METAIRIE, La. -- The legend of Taysom Hill just keeps growing in New Orleans.
Now it's time to find out if he can live up to it.
"I was kind of joking around with a few guys that this is the first opportunity I've had to take a rep at quarterback in the New Orleans Saints' offense. So these last [two weeks of OTA practices] have been a ton of fun," said the second-year quarterback, who managed to create an enormous amount of buzz last fall -- even though he barely even saw the practice field as the Saints' third-stringer.
For those who might have missed it, here's how this unique and surprising tall tale started:
Hill, an undrafted dual-threat quarterback out of BYU, had an impressive preseason with the Green Bay Packers in 2017. But the Packers let him go when they cut their roster to 53 players in September, and the Saints quickly snatched him off the waiver wire.
Flash forward to December, when two eye-opening things happened.
First, Hill started playing on special teams -- and actually thriving in kick coverage -- after the Saints found a rare way to use his skill set as a big, athletic, 6-foot-2, 221-pounder.
Then the Fox broadcast team revealed that Saints coach Sean Payton was absolutely enamored with Hill's potential, with Payton even going so far as to suggest in their production meetings that Drew Brees' heir "is in the building."
Of course, Payton tried to walk those comments back a little bit. How could the Saints be convinced Hill is their next starting quarterback when he hadn't really even practiced running their offense yet (only doing a little work with the scout teams last season)?
But make no mistake, the Saints' coaching staff is extremely excited about Hill's potential, as quarterbacks coach Joe Lombardi continued to demonstrate in comments made to the New Orleans Advocate during the first week of OTAs.
"The guy is a freak athlete. I've never seen anyone like him at this position," said Lombardi, who said Hill "might be the strongest guy on the team" -- at least "pound for pound."
"He might be the strongest squatter," Lombardi said of Hill's weight-room prowess.
Lombardi also tried to tone down the hype a little bit when I followed up with him a few days ago. But he didn't shy away from the fact Hill has some athletic traits that are rare for the position, including his blazing 40-yard dash time of 4.44 seconds at his pro day.
That helped Hill run for 2,815 yards and 32 touchdowns in college, to go with his 6,929 passing yards and 43 TD passes. He also threw for two touchdowns and ran for another during the Packers' preseason last year.
"You just don't see guys that are as strong and as fast as him very often. ... Oftentimes those guys are playing safety or running back or receiver," Lombardi said. "A guy that can run like that obviously causes problems for a defense, in a different way than maybe a Drew Brees does.
"So he has traits that can help him be successful. And obviously his job and our job is to help him mold those traits into a guy that can effectively play the position."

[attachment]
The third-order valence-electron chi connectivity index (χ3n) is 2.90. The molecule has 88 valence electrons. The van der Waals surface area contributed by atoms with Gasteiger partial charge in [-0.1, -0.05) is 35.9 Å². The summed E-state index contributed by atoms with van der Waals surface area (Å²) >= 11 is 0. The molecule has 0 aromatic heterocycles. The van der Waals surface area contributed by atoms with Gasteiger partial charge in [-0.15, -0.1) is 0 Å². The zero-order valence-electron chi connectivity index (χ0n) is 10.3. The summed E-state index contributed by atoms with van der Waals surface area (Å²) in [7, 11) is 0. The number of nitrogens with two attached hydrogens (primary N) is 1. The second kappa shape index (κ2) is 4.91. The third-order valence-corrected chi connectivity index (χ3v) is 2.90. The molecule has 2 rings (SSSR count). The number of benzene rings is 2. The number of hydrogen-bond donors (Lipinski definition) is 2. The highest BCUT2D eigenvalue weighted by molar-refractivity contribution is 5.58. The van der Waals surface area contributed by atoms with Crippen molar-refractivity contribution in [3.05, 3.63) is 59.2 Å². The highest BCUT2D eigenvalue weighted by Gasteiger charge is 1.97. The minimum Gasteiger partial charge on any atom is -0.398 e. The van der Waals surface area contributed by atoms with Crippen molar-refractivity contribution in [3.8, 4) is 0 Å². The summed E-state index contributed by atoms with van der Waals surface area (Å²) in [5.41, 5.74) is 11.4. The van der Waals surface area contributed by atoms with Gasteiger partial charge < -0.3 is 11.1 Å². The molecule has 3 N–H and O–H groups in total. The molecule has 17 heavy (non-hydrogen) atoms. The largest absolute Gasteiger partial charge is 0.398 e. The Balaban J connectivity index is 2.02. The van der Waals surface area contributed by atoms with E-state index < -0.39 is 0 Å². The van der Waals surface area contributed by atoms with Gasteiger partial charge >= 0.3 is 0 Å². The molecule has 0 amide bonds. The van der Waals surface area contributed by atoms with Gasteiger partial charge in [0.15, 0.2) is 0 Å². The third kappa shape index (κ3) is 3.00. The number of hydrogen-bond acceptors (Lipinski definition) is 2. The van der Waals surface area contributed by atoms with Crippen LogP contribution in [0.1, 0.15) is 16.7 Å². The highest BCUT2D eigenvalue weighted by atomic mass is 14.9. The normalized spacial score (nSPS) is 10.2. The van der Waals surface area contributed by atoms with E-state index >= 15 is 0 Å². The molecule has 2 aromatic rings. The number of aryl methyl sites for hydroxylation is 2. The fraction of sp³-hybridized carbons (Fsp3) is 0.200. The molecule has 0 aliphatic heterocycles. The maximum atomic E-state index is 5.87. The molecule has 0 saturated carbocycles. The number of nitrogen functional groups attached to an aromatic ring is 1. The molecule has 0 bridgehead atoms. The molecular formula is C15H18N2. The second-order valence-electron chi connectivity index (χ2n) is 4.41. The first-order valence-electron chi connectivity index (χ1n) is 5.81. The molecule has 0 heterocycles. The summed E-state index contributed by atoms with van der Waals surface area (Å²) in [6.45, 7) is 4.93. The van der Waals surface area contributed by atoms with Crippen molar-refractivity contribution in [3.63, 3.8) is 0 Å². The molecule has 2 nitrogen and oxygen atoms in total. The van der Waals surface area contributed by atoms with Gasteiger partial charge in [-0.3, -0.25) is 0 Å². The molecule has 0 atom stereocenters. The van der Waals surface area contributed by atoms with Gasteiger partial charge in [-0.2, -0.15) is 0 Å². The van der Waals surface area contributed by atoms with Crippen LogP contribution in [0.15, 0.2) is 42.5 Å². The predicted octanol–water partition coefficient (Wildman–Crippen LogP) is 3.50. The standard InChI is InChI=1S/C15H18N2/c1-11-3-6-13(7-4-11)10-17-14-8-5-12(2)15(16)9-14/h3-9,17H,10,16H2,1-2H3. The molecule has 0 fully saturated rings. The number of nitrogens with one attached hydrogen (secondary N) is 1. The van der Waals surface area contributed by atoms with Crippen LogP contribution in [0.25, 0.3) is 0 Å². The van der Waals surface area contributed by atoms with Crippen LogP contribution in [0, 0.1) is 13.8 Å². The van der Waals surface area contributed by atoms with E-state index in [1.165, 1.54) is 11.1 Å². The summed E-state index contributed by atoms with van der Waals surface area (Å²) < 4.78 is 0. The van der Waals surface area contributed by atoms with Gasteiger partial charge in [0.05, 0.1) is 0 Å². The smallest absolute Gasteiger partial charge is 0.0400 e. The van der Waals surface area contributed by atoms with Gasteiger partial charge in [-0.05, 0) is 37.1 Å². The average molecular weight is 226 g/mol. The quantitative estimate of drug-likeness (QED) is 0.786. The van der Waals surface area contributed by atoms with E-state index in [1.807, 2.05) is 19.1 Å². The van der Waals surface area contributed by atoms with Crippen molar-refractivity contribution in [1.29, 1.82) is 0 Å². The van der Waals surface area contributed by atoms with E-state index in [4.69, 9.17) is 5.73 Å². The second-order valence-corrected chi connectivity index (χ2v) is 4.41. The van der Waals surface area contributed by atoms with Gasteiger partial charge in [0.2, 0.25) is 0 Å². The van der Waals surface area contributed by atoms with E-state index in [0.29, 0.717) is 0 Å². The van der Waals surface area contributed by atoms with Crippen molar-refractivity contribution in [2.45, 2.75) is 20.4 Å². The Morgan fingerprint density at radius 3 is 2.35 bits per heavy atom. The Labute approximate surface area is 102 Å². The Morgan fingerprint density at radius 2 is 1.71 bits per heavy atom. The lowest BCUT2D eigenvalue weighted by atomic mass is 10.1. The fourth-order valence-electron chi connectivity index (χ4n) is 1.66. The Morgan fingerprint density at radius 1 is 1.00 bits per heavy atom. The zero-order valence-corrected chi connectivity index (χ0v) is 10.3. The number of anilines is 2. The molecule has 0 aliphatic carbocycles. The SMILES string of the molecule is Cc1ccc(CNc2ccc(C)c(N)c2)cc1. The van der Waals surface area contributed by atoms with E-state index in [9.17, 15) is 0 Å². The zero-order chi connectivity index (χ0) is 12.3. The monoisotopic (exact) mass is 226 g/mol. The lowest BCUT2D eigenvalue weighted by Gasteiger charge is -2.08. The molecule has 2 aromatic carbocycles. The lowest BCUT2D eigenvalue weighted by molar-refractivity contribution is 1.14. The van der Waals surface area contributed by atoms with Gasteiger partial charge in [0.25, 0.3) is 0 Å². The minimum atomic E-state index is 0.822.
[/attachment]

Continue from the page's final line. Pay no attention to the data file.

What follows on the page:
Lombardi also mentioned to The Advocate that one of the strengths Hill has shown so far in practice is the ability to make throws down the field while on the move outside the pocket.
"Every great quarterback has to have a way of making a play when the play call isn't perfect," Lombardi said. "Someone's not open right away, or the pressure gets to you, and you have certain guys like Tom Brady or Drew, they do it by finding these creative throws or getting the ball out so quick and having that sixth sense of where to go with the ball. Other guys get away from the rush, and they get outside the pocket, and they create. You see Aaron Rodgers and those kind of guys make plays that way."
Only two of the Saints' OTA practices have been open to the media so far. But Hill has turned heads on a couple of plays -- one when he took off running down the field and one when he made a strong throw across his body.
"He looks good," Payton said. "We like where he's at. He's grinding, working hard. You guys saw maybe a play where when he does get outside the pocket, he can run -- I mean real fast. So that presents a new challenge for the defense."
Hill, now 27 after a five-year college career and a two-year Mormon mission, said it has been "big" for him to finally start translating everything he learned last season onto the field.
He has continued to do a little bit of work on special teams, but the plan is for him to spend more of his time on his primary job -- where he is trying to earn the backup role in a competition with newly signed veteran Tom Savage and undrafted rookie J.T. Barrett.
Savage, a former starter for the Houston Texans, doesn't have the same fanfare around him as Hill right now. But he has significantly more experience as the two are splitting time with the No. 2 offense.
"He throws the football really well. He throws a pretty ball -- and accurate," said Lombardi, who noted that Savage has been working on some fundamental things like changing his footwork to fit the Saints' preferred drops.
A trio of newcomers behind Brees is a big departure for the Saints from years past, when they had established veterans such as Luke McCown or Chase Daniel in the backup role.
But Hill clearly learned one thing from Daniel last season. Hill has been racing Brees from drill to drill during OTA practices, fighting to be the first guy to step on a certain marker -- continuing a heated competition that Brees and Daniel used to have among many others on a daily basis.
"Usually you've got to fight for body position a little bit to touch the [marker]," said Brees, who has also learned to appreciate Hill's unique athletic makeup.
"He's a little bit bigger and stronger than who we've normally had around here," Brees said. "So I've got my work cut out for me now."